Still, some restaurateurs are starting to think they may have no choice but to do it. As some businesses think about temporary closures, the Bay Area food scene has been rocked with permanent shutdowns since the start of the pandemic, with some industry experts expecting the local industry to lose at least half of its overall restaurants before the pandemic ends.
Brandon Jew, the owner of San Francisco's Michelin-starred Mister Jiu's, said that although he hasn't decided to put his Chinatown restaurant into hibernation yet, the idea of doing so is never far from his mind.
"There's so much happening right now that you really just have to consider all of your options all of the time," he said. "It's just about making the best decision for your employees and your business, because you want there to still be a place for them after all of this is over."
But a number of San Francisco chefs remain optimistic about the industry's future, including Jew, even with the hibernation talk increasing. Jew said he's hoping the Restaurants Act , which is a $120 billion fund that would provide small restaurants grants to pay for things like payroll, benefits, rent and personal protective equipment for workers, will soon be passed and serve as a lifeline for places like his. In the meantime, he thinks San Francisco's food scene has a chance of becoming more intriguing.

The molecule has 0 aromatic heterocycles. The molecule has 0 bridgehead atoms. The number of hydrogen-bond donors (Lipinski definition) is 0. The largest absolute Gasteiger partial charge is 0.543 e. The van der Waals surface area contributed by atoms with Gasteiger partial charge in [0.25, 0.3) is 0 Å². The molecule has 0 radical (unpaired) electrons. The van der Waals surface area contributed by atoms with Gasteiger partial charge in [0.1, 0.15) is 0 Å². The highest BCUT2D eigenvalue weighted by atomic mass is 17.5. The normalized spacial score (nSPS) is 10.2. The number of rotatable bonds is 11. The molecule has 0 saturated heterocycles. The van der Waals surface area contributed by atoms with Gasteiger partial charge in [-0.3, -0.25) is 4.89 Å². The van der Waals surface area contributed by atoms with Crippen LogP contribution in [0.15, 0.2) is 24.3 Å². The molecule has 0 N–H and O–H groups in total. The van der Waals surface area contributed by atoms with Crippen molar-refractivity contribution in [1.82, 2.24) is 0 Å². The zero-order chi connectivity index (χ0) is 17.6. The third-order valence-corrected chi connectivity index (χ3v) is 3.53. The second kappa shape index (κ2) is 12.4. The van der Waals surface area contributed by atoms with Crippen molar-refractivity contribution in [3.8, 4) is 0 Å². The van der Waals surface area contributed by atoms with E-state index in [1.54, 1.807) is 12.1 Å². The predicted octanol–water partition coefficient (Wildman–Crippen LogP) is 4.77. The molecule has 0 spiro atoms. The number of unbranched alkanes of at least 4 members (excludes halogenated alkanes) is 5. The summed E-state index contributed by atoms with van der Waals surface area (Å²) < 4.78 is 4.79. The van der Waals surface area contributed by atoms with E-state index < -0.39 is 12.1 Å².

He pointed to the proliferation of pop-ups in the Bay Area, businesses that don't have to worry about high overhead costs, payroll costs or rent, like brick-and-mortar spots. He said these chefs have an opportunity to play a larger role in shaping dining in the city during the pandemic.
"Honestly, I'm a little excited to see these pop-ups grow and build their followings," he said. "What you might get after a while is a food scene that's a little grittier, and able to take more risks. It's one of the few things we can be excited about."